In two months Kevin Page’s term as parliamentary budget officer will end. He’s the fellow appointed under the Federal Accountability Act—the first piece of legislation the Harper government passed—to provide independent analysis of federal spending. He keeps disagreeing with the Harper government’s explanations of its spending. That’s actually his job. “It would be an independent body that would answer to Parliament and would not be part of the government,” Monte Solberg said in 2004, in the Conservatives’ opposition days, about the office Page wound up occupying. “It would not be a situation where the government could manipulate the figures to its own ends.”
Page has resisted the government’s attempts to manipulate the figures to its own ends. He said jet fighters would cost more than the government said they would. He said year-end deficits would last longer than Jim Flaherty said they would. He said the government had created a “structural deficit,” one that could be eliminated only through cuts or higher taxes. Flaherty disagreed for months, called Page every name in the book, until his department acknowledged Page had been right all along.
Flaherty has had just about enough of this crap. On the Global TV show West Block the other day, Tom Clark asked the finance minister whether Page’s office has been “a net benefit.” “Not yet,” Flaherty said.
“I think the idea . . . was that the parliamentary budget officer would kind of work like the congressional budget officer in the United States to report to the elected people in the House of Commons about how the government was doing in its budgeting. Sort of being a sounding board, a testing board.” Page, he said, has “kind of gone off that course . . . He’s been kind of wandering off and going in other places.”
This is fantasy. It’s hard to know where to start talking sense in the face of Flaherty’s claptrap. First, the Congressional Budget Office (CBO) reports publicly to Americans, just as Page does to Canadians, on a vast range of issues, because budgeting is vast. In so doing, the CBO often disagrees with the President and with the claims of both parties’ congressional delegations. On Tuesday, both the Prime Minister and Treasury Board President Tony Clement said, repeatedly, that they’d like to see a “non-partisan” budget officer. They should reread their own scripts from 2004, when they understood that the best definition of non-partisan was a guy who would drive the government batty.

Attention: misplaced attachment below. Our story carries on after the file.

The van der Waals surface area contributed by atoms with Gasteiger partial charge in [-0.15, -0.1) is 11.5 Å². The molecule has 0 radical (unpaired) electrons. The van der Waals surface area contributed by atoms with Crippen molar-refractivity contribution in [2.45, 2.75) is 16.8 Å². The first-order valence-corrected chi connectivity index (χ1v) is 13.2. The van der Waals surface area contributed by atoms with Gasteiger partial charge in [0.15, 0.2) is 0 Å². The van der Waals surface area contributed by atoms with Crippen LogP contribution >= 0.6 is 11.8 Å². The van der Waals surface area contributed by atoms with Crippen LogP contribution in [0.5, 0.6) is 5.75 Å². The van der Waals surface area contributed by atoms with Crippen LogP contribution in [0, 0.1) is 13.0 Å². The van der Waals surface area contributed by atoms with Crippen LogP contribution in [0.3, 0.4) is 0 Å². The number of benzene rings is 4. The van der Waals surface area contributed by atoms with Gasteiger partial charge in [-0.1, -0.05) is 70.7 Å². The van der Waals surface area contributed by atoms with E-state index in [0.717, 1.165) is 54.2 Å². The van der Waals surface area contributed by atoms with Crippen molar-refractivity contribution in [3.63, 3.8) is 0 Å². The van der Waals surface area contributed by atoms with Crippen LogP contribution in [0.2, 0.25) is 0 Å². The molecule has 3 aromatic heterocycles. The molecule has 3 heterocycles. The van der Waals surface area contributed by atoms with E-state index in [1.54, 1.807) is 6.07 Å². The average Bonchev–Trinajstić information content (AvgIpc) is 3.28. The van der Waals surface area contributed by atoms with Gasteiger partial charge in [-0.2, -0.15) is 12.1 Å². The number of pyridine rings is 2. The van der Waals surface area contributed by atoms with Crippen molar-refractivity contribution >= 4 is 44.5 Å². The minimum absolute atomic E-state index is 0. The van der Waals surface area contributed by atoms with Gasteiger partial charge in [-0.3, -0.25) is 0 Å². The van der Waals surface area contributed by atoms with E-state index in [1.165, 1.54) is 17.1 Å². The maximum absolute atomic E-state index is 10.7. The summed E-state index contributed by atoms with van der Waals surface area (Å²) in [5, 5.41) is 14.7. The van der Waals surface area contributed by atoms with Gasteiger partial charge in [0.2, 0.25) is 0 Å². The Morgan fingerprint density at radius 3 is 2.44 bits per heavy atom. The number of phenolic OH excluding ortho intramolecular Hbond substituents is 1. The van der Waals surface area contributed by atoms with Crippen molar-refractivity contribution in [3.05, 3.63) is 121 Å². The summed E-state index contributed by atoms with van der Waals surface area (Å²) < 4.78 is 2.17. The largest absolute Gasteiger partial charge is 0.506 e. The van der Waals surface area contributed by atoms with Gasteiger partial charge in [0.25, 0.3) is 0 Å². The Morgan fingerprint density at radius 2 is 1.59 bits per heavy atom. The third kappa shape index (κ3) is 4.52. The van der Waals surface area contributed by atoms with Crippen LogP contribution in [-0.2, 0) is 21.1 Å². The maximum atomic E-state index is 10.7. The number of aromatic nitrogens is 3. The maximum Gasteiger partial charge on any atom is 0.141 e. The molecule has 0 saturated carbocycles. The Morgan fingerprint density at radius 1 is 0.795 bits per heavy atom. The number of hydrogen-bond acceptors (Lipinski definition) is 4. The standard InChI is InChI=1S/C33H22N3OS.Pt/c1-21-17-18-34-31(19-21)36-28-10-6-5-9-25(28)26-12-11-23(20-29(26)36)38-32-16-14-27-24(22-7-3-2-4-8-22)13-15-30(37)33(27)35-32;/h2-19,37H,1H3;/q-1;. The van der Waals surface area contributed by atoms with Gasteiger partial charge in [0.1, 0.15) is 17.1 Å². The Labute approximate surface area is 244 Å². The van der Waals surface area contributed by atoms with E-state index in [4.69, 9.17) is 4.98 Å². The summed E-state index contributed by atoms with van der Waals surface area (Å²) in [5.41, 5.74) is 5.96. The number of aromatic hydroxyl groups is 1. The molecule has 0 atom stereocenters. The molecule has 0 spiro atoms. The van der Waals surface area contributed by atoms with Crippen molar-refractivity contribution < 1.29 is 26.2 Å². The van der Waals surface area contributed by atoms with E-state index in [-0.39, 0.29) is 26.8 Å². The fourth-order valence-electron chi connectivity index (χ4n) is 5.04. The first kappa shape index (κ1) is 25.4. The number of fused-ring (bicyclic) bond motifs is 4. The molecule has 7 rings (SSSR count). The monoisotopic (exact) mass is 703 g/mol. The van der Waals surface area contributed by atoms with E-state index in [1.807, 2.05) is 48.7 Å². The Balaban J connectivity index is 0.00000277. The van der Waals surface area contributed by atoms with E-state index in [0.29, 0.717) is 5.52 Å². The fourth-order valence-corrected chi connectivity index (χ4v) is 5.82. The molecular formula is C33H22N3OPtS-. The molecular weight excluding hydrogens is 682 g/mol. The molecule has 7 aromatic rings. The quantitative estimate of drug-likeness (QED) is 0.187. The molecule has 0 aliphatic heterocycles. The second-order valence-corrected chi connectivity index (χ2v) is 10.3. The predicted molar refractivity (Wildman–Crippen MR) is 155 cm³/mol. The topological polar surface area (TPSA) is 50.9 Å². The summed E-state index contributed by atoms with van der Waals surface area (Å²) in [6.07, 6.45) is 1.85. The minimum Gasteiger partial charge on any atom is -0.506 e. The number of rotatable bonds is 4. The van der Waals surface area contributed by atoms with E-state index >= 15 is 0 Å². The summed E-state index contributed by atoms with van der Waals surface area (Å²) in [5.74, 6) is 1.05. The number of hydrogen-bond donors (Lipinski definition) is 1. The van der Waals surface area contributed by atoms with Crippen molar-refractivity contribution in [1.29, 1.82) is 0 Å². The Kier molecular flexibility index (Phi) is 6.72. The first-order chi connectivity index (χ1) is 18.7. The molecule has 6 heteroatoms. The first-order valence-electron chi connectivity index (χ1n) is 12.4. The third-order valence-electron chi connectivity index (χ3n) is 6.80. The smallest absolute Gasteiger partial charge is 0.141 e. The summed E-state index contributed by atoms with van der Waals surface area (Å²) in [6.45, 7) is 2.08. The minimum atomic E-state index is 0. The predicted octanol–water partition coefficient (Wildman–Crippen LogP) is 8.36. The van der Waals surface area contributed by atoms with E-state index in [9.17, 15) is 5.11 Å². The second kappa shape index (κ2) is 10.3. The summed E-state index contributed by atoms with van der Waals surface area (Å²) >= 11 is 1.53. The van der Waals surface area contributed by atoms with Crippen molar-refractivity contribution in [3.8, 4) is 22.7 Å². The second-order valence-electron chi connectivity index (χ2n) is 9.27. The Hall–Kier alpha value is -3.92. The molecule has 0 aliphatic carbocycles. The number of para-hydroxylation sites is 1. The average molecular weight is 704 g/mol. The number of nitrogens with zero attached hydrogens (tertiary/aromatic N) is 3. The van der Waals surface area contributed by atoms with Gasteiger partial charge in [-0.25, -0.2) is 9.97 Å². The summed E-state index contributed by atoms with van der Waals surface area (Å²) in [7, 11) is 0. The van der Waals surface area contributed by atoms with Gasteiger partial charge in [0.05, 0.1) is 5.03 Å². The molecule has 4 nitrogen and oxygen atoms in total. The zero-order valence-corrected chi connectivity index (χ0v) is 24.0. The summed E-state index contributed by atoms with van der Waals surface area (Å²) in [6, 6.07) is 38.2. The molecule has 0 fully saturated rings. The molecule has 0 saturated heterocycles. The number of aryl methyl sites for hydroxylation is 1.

Second, in measuring “net benefit,” it’s handy to measure cost and then results. Page’s office has 17 people on the payroll, including the interns. The Congressional Budget Office has more than 80 in its budget-analysis division alone, and it has seven other divisions. Flaherty’s department has thousands, the Department of National Defence thousands more. Somehow Page and his crew managed to find a structural deficit and a jet-fighter cost overrun two years faster than all of them needed. He begins to look like a bargain.
Stephen Harper, Clement and Flaherty have all said they are “committed” to the institution of the parliamentary budget office and that there will be a successor in its top post once Page leaves. As for that person’s mandate, “I would like, personally, to see a more defined mandate,” Flaherty said.
It’s hard not to worry that that’s a genteel word meaning a straitjacket. There’s a major structural flaw in the budget office as currently designed: Page is subordinate to the librarian of Parliament and serves at the government’s pleasure rather than being a fully independent officer of Parliament like the auditor general. But as far as the topics he is given, under law, to study, there is no problem. His current mandate is to “provide independent analysis about the state of the nation’s finances, the estimates of the government and trends in the national economy.” In addition to that independent and self-initiated work, he is to answer questions from parliamentary committees or “by a member of either House,” whether Commons or Senate, about “the financial cost of any proposal.”
That’s a broad mandate. It’s supposed to be a broad mandate. It’s a check on power—a hedge, if we may speak frankly, against the possibility of tyranny. Conservatives in other countries are fond of that sort of thing. And while it sometimes pleases the government to protest that Page does the Opposition’s bidding, unfortunately, the plain text of his mandate says he is required to do their bidding, and that he would do the Conservatives’ too if they would simply bid him now and then.
When critics ask why Harper insists on being secretive or sometimes a bit of a cranky guy, Conservatives answer that he won three elections and a majority by being that way. True. But fair’s fair. Having an ornery, independent budget officer did not stop Harper, either. In 2005 Harper famously said he could “take a punch.” What Page provides isn’t even a punch. And when one day Conservatives are in opposition, they will want a serious man in the job Page has done so well. It’s time for the government to show some toughness and appoint a credible successor to Page. If they hate the next person too, they’ll know they’ve done it right. If they don’t, we’ll know they haven’t.
For more Paul Wells, visit his blog at macleans.ca/inklesswells
Thursday, January 31, 2013